Mr. and Mrs. H. C. Schuberth, Port

English Comedian To Open Dramatic Season

Petitioning For Chicago Symphony To Play In
League Work Presentation Of May Festival
Beoins Today Three notable ensemble groups and Chicago and the Middle West an en-
five conductors, in addition to twelve viable reputation for fine music. Much
major celebrities, will participate in of the effectiveness of this orchestra
Thursday Is The Deadline; the Ann Arbor May Festival of 1935 is due to Dr. Stock's co-operator, Eric
Margaret Hiscock '36 to be given May 15, 16, 17, and 18 in DeLamarter. He is an old favorite
Hill Auditorium. with Festival audiences.
To Head Orientation The University Choral Union, one Howard Hanson will conduct the
of the ensemble groups, is one of the premiere of his own setting of Walt
All women interested in member- largest and oldest permanent choral Whitman's "Drum Taps." He has ap-
ship on League committees for next groups. Organized during the season peared on several occasions as guest
year must submit petitions today, to- of 1879-1880, it has participated each conductor, notably in the pre-Metro-
morrow or Thursday in the Under- year since that time, and since 1894 politan Opera performance of his
graduate Office of the League. Com- has participated in the annual May "Merry Mount." He is also noted- as
mittees open are orientation, merit Festival. It has performed prac- a winner of the Prix de Rome.
system, house-reception, theater and tically all of the larger choral works, As trainer ana conductor of the
arts, social, and publicity. In addi- and on many occasions has given Young People's Festival Chorus, Juva
tion, a new poster committee is being American or world premieres of im- Higbee has demonstrated unique abil-
formed, as a subdivision of the pub- portant compositions. ity in the selection and performance
licity. Women who wish to work on An indispensable factor in the May of works which have attracted the
this division must indicate it on their Festival is the Chicago Symphony Or- favorable commendation of distin-
application blanks. chestra, which this year will make its guished critics and concert goers gen-
The orientation committee, under thirty-first annual pilgrimage to Ann erally.
Margaret Hiscock, '36, will work on Arbor. The orchestra ranks as one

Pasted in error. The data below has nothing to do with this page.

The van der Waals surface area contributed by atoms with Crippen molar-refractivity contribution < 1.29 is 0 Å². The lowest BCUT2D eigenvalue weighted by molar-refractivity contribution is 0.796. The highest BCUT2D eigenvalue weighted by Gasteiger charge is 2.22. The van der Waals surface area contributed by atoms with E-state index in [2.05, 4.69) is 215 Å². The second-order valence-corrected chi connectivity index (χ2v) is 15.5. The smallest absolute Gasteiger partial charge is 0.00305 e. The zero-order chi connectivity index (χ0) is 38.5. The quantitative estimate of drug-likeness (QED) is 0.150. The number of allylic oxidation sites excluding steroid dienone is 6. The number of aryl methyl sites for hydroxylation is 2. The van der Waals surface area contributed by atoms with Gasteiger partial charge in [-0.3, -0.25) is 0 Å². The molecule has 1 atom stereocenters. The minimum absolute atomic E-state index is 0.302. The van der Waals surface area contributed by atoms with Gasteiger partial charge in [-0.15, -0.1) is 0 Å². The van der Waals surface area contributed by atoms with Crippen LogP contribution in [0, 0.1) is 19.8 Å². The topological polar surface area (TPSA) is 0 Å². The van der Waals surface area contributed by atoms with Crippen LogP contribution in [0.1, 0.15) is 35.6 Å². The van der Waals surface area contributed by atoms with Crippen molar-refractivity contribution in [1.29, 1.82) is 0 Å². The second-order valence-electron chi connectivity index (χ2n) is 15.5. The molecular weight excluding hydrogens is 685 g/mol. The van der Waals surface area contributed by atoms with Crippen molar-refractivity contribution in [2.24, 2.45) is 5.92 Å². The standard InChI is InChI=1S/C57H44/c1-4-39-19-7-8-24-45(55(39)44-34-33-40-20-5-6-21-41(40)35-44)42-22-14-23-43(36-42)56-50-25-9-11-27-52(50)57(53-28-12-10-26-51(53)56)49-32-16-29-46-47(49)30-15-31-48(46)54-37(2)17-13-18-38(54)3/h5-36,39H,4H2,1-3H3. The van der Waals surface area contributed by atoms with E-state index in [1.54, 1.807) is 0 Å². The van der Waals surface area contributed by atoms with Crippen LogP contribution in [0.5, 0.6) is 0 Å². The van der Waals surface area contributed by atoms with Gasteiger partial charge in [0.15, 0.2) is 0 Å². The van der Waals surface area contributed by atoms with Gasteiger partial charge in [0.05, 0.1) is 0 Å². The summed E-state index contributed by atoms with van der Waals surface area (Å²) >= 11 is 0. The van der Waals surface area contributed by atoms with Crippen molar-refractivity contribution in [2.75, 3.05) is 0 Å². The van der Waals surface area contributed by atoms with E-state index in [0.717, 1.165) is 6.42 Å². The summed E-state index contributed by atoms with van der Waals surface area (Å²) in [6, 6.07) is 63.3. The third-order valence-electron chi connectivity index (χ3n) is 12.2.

two separate phases of the program, of America's greatest, and its musical PHI GAMMA DELTA
and women petitioning for this com- reputation is world wide. Phi Gamma Delta has recently
mittee must state whether they wish The Young People's Chorus in- elected new officers. Robert E. Mer-
to act as group leaders in direct con- jects into the Festival program a fa- rill was chosen president, Don Stew-
tact with new women, or as assistants miliar yet enticing factor. For more art, '36, treasurer, Foster Campbell
in the administration and planning of than two decades this organization '36, recording secretary, Guy Conkle
the work. Applicants for the orien- has contributed much to the yearly '36, corresponding secretary, and Jor.
tation committee will be interviewed Festival, and in addition it has proved dan Cawthra orep 7n hitnrinn

Edmund Gwenn, the distinguished English comedian who will open
the 1935 Dramatic Season as George Redfern, in J. B. Priestly's current
comedy success, "Laburnum Grove" which will present the, original
Landen and New York company intact at the Lydia Mendelssohn Theater
May 20 to May 26.

Play Changres
Announced In
Drama Season
(Continued from Page 1)
June 10, will feature the world pre-
iniere of what New York critics be-
lieve may be one of the most impor-
tant plays of the year, "The Ugly
Runt" by Robert Raynold, winner of
the Harper $10,000 novel award.
"Up To The Stars" will be seen
again Tuesday night, June 11, with
the last of "The Ugly Runt" per-
formances scheduled for the Wednes-